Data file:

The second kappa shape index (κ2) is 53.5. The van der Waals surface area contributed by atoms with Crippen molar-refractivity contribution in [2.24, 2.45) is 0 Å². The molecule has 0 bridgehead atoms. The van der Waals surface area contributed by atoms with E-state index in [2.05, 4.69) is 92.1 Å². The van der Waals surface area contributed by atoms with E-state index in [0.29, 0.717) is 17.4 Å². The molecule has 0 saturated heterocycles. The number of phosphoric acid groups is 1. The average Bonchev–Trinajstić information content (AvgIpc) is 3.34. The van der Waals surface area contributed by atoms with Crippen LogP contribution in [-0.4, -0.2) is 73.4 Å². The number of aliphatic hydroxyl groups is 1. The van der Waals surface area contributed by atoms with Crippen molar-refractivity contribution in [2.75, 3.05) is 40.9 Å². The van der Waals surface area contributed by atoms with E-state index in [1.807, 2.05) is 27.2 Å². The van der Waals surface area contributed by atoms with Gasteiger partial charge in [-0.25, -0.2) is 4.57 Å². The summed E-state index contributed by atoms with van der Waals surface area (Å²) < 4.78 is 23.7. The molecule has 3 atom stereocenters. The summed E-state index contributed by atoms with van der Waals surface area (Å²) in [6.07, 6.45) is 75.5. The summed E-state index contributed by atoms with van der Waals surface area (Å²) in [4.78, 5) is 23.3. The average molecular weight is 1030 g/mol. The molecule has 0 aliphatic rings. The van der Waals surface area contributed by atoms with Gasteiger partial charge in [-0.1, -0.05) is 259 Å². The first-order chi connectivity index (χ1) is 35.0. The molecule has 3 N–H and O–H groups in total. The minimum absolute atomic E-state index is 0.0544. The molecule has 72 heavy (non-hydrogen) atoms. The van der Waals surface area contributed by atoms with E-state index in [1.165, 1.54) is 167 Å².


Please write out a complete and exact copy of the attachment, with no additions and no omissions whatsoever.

The second kappa shape index (κ2) is 53.5. The van der Waals surface area contributed by atoms with Crippen molar-refractivity contribution in [2.24, 2.45) is 0 Å². The molecule has 0 bridgehead atoms. The van der Waals surface area contributed by atoms with E-state index in [2.05, 4.69) is 92.1 Å². The van der Waals surface area contributed by atoms with E-state index in [0.29, 0.717) is 17.4 Å². The molecule has 0 saturated heterocycles. The number of phosphoric acid groups is 1. The average Bonchev–Trinajstić information content (AvgIpc) is 3.34. The van der Waals surface area contributed by atoms with Crippen LogP contribution in [-0.4, -0.2) is 73.4 Å². The number of aliphatic hydroxyl groups is 1. The van der Waals surface area contributed by atoms with Crippen molar-refractivity contribution in [2.75, 3.05) is 40.9 Å². The van der Waals surface area contributed by atoms with E-state index in [1.807, 2.05) is 27.2 Å². The van der Waals surface area contributed by atoms with Gasteiger partial charge in [-0.25, -0.2) is 4.57 Å². The summed E-state index contributed by atoms with van der Waals surface area (Å²) < 4.78 is 23.7. The molecule has 3 atom stereocenters. The summed E-state index contributed by atoms with van der Waals surface area (Å²) in [6.07, 6.45) is 75.5. The summed E-state index contributed by atoms with van der Waals surface area (Å²) in [4.78, 5) is 23.3. The average molecular weight is 1030 g/mol. The molecule has 0 aliphatic rings. The van der Waals surface area contributed by atoms with Gasteiger partial charge in [-0.1, -0.05) is 259 Å². The first-order chi connectivity index (χ1) is 35.0. The molecule has 3 N–H and O–H groups in total. The minimum absolute atomic E-state index is 0.0544. The molecule has 72 heavy (non-hydrogen) atoms. The van der Waals surface area contributed by atoms with E-state index in [1.165, 1.54) is 167 Å².